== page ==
In the tradition of Lost In Translation and The Squid and the Whale, Paper Man is a wonderfully quirky drama about people trying desperately to find the same joy in real life as they do in their imagination. Golden Globe® and Tony® nominee Jeff Daniels stars as Richard Dunn, a no-hit wonder of a novelist squirreled away in Long Island by his sensible, surgeon wife (Emmy® winner Lisa Kudrow) to get cracking on his next novel. Richard isn’t totally alone: along for the ride is a local teen (Emma Stone in a breakout performance) who befriends Richard after he hires her to be a babysitter…his babysitter. Plus, there’s Richard’s imaginary best friend from childhood, Captain Excellent (Ryan Reynolds), a confidante always ready to prod him along towards adulthood, whether Richard wants it or not. Aching, funny, and true, Paper Man is a genuinely offbeat gem that marks the promising debut of writing and directing team Kieran and Michele Mulroney.
Paper Man 7.0
A pretty plain, but enjoyable, film about a neurotic writer who secludes himself in a small town in order to focus on his sophomore effort.
The whole film hinges on the friendship that develops between the writer and a teenager he becomes fascinated with. It’s all very awkward at first, but the two soon find their groove and start enjoying each other’s company. There is palpable warmth there, but nothing outstanding.
The film is a little bit quirky in that the writer has an imaginary friend/guardian angel who happens to be a superhero. Sadly, this character is played by Ryan Reynolds, who can’t seem to act himself out of a paper pag, but that dynamic was nonetheless remarkably unique because it has existed for well over 40 years.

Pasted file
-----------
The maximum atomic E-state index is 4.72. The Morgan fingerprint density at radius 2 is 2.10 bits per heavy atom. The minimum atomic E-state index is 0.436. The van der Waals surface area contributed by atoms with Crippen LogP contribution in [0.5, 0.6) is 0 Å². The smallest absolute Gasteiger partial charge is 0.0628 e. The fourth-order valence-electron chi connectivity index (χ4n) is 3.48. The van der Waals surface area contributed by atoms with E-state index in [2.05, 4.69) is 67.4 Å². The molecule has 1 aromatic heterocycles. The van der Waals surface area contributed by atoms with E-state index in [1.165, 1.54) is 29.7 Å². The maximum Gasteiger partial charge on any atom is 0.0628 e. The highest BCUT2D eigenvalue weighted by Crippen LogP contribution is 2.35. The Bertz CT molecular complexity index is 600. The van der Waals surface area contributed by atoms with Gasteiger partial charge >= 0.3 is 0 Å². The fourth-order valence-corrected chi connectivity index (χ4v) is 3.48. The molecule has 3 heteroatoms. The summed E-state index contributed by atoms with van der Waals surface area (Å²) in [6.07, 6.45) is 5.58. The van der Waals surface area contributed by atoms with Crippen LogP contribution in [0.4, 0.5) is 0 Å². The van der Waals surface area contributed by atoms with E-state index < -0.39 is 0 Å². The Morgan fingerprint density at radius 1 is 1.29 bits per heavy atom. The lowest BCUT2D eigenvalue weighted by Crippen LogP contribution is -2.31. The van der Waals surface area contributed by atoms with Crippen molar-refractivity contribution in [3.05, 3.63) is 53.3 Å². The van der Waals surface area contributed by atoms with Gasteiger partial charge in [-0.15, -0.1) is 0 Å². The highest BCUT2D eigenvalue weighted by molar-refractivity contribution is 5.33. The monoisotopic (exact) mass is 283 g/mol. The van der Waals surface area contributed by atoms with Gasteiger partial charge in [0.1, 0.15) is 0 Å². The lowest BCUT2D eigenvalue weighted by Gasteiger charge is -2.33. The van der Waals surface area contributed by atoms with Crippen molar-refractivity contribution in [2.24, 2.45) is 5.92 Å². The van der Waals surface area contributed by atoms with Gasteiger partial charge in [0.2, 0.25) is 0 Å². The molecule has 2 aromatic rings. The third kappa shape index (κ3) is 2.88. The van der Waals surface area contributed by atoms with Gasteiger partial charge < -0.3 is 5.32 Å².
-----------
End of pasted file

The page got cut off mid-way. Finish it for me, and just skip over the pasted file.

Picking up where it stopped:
The teenager also has a close friend and that relationship becomes a bit complicated, in that he follows her everywhere and falls completely in love with her, despite even himself. It’s hard to explain with revealing too much, but these relationships mean that the two main characters lead paralel lives in some fairly original ways.
They also both have difficult love relationships. It’s hardly surprising in either case, as she has abandonment issues, he has all sorts of neuroses and they’re both very lonely people. That part of the story was engaging enough that I wanted to see what would happen to their relationships as well as what would happen to their burgeoning friendship.
The performances were all solid enough, but the best by far was Jeff Daniels, who plays our main protagonist. Emma Stone was decent enough, Kieran Kulkin was very good, Lisa Kudrow was alright, and, as I mentioned previously, Ryan Reynolds was tolerable at best.
I’m not 100% sure if better performances would have elevated this film, but I suspect that it would. For instance, Julianne Moore instead of Lisa Kudrow, Sarah Polley instead of Emma Stone and just about anyone instead of Ryan Reynolds (even Mark Ruffalo would be better, although I think Brandon Routh, Chris Evans or Ben Affleck would fit the bill better).
Anyway, this is the kind of movie I would recommend on a lazy/wet Sunday afternoon. It’s good, but not great; it’s entertaining enough without being a must-see. If you’re looking for something to keep you busy for two hours, you could do worse than ‘Paper Man’.